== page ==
(Credit: Getty Images)

So I think we live in a world that is on the cusp of that kind of danger. But we cant prevent those technologies. The best response is to have widespread surveillance for microorganisms and widespread capacity to create vaccines and therapies for them. We basically need a global immune system.

ME e-mag: In the end, CRISPR is good news or bad news?

James Hughes: With CRISPR, we could create more genetically modified organisms (GMOs) very easily. I believe that GMOs can be very good because we need to feed a lot more people on this planet with fewer fertilizers in a world where the climate would be declining very quickly, and to do that we need GMOs.

ME e-mag: But we dont know the possible long-term effects of GMOs on health.

James Hughes: Yes, but CRISPR precisely means that if we make a mistake we can fix it. For example, theres a disease called sickle-cell anemia that Africans and African Americans are more prone to, and that seems to have provided stronger protection against malaria. People say: If you take sickle-cell anemia out of future generations then they wont have that immunity to malaria. But we have many other better ways to get rid of malaria. We could also get rid of the mosquito that transmits malaria, thanks to CRISPR. Plus, in a hundred years, if we decide: Oh my God! We took out sickle-cell anemia, we need to put it back!, we can put it back!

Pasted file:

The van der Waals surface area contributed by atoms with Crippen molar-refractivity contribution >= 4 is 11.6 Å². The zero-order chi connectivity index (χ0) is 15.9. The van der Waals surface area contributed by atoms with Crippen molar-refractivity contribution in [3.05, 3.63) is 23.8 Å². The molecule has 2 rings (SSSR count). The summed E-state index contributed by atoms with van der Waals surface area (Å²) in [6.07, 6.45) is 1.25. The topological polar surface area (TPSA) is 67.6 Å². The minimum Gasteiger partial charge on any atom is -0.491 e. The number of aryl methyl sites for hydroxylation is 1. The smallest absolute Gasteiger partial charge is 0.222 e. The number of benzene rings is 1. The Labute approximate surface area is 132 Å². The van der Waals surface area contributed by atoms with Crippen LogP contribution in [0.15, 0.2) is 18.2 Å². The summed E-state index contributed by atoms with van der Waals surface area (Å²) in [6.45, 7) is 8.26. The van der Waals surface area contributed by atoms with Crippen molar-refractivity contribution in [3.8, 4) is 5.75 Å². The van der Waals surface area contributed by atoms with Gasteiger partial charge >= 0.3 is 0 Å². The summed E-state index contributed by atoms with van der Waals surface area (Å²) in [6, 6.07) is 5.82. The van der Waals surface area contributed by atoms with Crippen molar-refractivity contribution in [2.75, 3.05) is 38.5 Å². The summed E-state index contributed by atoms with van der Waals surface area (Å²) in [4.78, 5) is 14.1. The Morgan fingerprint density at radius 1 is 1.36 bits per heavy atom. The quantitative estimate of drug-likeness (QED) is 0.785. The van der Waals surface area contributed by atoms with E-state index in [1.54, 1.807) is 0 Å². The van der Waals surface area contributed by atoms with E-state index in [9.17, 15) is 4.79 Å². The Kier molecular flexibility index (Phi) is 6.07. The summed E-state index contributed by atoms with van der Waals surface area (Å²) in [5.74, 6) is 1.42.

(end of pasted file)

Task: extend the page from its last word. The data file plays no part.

Our cognitive capacity is now super powerful because we all carry smartphones around. We have access to all the worlds knowledge at our fingertips if we know how to use it, so thats the first step towards experiment capacities of the brain.

ME e-mag: What are the other technologies that help the development of the post-human?